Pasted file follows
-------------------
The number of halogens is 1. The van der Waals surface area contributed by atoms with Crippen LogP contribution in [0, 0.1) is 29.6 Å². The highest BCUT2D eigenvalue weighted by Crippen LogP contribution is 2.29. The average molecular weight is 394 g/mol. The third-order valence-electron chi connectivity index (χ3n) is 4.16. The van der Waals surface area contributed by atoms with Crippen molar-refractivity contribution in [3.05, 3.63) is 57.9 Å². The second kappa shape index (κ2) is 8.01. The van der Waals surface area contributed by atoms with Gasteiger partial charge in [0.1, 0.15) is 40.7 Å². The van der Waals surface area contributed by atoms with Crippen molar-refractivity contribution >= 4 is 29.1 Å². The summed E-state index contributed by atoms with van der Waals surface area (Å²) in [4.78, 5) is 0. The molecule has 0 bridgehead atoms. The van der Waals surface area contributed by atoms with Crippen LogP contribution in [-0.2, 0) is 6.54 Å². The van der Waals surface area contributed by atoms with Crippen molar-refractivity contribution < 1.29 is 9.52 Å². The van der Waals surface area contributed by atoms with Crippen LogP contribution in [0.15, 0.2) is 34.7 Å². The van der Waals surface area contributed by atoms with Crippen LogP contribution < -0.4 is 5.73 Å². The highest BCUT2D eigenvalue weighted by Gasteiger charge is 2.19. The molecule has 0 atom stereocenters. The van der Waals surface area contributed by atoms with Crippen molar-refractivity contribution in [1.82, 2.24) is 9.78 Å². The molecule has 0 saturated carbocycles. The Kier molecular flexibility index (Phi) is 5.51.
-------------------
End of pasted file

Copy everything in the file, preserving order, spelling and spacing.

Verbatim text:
The number of halogens is 1. The van der Waals surface area contributed by atoms with Crippen LogP contribution in [0, 0.1) is 29.6 Å². The highest BCUT2D eigenvalue weighted by Crippen LogP contribution is 2.29. The average molecular weight is 394 g/mol. The third-order valence-electron chi connectivity index (χ3n) is 4.16. The van der Waals surface area contributed by atoms with Crippen molar-refractivity contribution in [3.05, 3.63) is 57.9 Å². The second kappa shape index (κ2) is 8.01. The van der Waals surface area contributed by atoms with Gasteiger partial charge in [0.1, 0.15) is 40.7 Å². The van der Waals surface area contributed by atoms with Crippen molar-refractivity contribution >= 4 is 29.1 Å². The summed E-state index contributed by atoms with van der Waals surface area (Å²) in [4.78, 5) is 0. The molecule has 0 bridgehead atoms. The van der Waals surface area contributed by atoms with Crippen LogP contribution in [-0.2, 0) is 6.54 Å². The van der Waals surface area contributed by atoms with Crippen molar-refractivity contribution < 1.29 is 9.52 Å². The van der Waals surface area contributed by atoms with Crippen LogP contribution in [0.15, 0.2) is 34.7 Å². The van der Waals surface area contributed by atoms with Crippen LogP contribution < -0.4 is 5.73 Å². The highest BCUT2D eigenvalue weighted by Gasteiger charge is 2.19. The molecule has 0 atom stereocenters. The van der Waals surface area contributed by atoms with Crippen molar-refractivity contribution in [1.82, 2.24) is 9.78 Å². The molecule has 0 saturated carbocycles. The Kier molecular flexibility index (Phi) is 5.51.